Panic Disorder - Description
Most people experience moments of anxiety. They worry about money, their job, the future, or some other issue. But panic disorder is far more serious. It is a chronic (long-lasting), crippling condition that can have a devastating impact on a person's family, work, and social life. Panic disorder is thought to affect about one in every sixty Americans.
The first panic attack can strike a person anywhere. Suddenly, for no good reason, the person has a sense of impending doom. His or her palms begin to sweat, and the heart begins to beat wildly.
- A fear of open spaces.
- Feeling troubled, uneasy, or worried.
- Cognitive-behavioral therapy:
- A form of counseling designed to help patients change the way they think about their problems and change the way they respond to those problems.
- Chemicals that help carry messages between nerve cells in the brain.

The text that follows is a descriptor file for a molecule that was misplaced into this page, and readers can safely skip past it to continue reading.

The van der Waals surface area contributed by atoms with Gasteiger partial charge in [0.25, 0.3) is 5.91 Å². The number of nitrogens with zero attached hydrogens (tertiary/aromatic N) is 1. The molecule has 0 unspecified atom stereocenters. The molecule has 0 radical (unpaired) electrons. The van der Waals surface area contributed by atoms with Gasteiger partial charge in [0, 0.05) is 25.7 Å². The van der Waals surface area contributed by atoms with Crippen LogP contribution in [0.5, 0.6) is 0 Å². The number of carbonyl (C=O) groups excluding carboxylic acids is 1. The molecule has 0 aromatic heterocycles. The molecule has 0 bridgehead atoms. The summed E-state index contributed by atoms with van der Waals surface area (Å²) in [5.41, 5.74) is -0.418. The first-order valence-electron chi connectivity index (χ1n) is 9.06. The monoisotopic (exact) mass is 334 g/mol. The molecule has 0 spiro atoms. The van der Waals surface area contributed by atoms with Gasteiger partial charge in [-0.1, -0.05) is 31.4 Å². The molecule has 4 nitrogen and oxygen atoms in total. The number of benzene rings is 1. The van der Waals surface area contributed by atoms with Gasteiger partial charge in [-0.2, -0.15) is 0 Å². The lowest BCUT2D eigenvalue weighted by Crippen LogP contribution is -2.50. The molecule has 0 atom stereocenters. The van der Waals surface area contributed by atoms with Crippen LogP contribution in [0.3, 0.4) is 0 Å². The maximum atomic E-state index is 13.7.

- An important neurotransmitter in the brain.
Panic attacks usually last only a few seconds or minutes. But they are terrifying. People who have experienced a panic attack begin to wonder and worry about when the next attack will occur. They will start to avoid situations that might trigger an attack. In extreme cases, patients may become so frightened that they refuse to leave their homes. This condition is known as agoraphobia (pronounced AG-uh-ruh-FO-bee-uh).
People who have untreated panic disorder are likely to have problems holding a job. They may become depressed, begin to abuse drugs, and even commit suicide.